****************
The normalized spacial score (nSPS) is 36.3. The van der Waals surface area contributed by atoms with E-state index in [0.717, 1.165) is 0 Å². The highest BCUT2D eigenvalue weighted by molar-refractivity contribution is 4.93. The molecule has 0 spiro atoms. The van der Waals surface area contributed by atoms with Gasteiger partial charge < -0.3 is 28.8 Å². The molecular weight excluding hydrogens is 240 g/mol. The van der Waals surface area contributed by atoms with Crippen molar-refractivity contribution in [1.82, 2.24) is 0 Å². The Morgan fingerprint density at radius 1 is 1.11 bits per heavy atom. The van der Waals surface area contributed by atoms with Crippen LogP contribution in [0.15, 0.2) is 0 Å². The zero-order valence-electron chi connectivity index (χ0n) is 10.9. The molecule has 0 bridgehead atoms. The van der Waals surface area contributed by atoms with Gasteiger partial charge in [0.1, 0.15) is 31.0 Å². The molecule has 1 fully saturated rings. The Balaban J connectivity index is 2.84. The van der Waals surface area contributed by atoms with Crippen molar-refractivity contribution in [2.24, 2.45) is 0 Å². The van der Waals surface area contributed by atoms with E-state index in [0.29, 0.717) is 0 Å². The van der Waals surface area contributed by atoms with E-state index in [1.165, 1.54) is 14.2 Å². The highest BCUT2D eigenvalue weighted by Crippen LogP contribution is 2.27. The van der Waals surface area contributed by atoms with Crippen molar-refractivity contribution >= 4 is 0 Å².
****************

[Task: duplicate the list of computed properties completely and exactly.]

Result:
The normalized spacial score (nSPS) is 36.3. The van der Waals surface area contributed by atoms with E-state index in [0.717, 1.165) is 0 Å². The highest BCUT2D eigenvalue weighted by molar-refractivity contribution is 4.93. The molecule has 0 spiro atoms. The van der Waals surface area contributed by atoms with Gasteiger partial charge < -0.3 is 28.8 Å². The molecular weight excluding hydrogens is 240 g/mol. The van der Waals surface area contributed by atoms with Crippen molar-refractivity contribution in [1.82, 2.24) is 0 Å². The Morgan fingerprint density at radius 1 is 1.11 bits per heavy atom. The van der Waals surface area contributed by atoms with Crippen LogP contribution in [0.15, 0.2) is 0 Å². The zero-order valence-electron chi connectivity index (χ0n) is 10.9. The molecule has 0 bridgehead atoms. The van der Waals surface area contributed by atoms with Gasteiger partial charge in [0.1, 0.15) is 31.0 Å². The molecule has 1 fully saturated rings. The Balaban J connectivity index is 2.84. The van der Waals surface area contributed by atoms with Crippen molar-refractivity contribution in [2.24, 2.45) is 0 Å². The van der Waals surface area contributed by atoms with E-state index in [0.29, 0.717) is 0 Å². The van der Waals surface area contributed by atoms with E-state index in [1.165, 1.54) is 14.2 Å². The highest BCUT2D eigenvalue weighted by Crippen LogP contribution is 2.27. The van der Waals surface area contributed by atoms with Crippen molar-refractivity contribution >= 4 is 0 Å².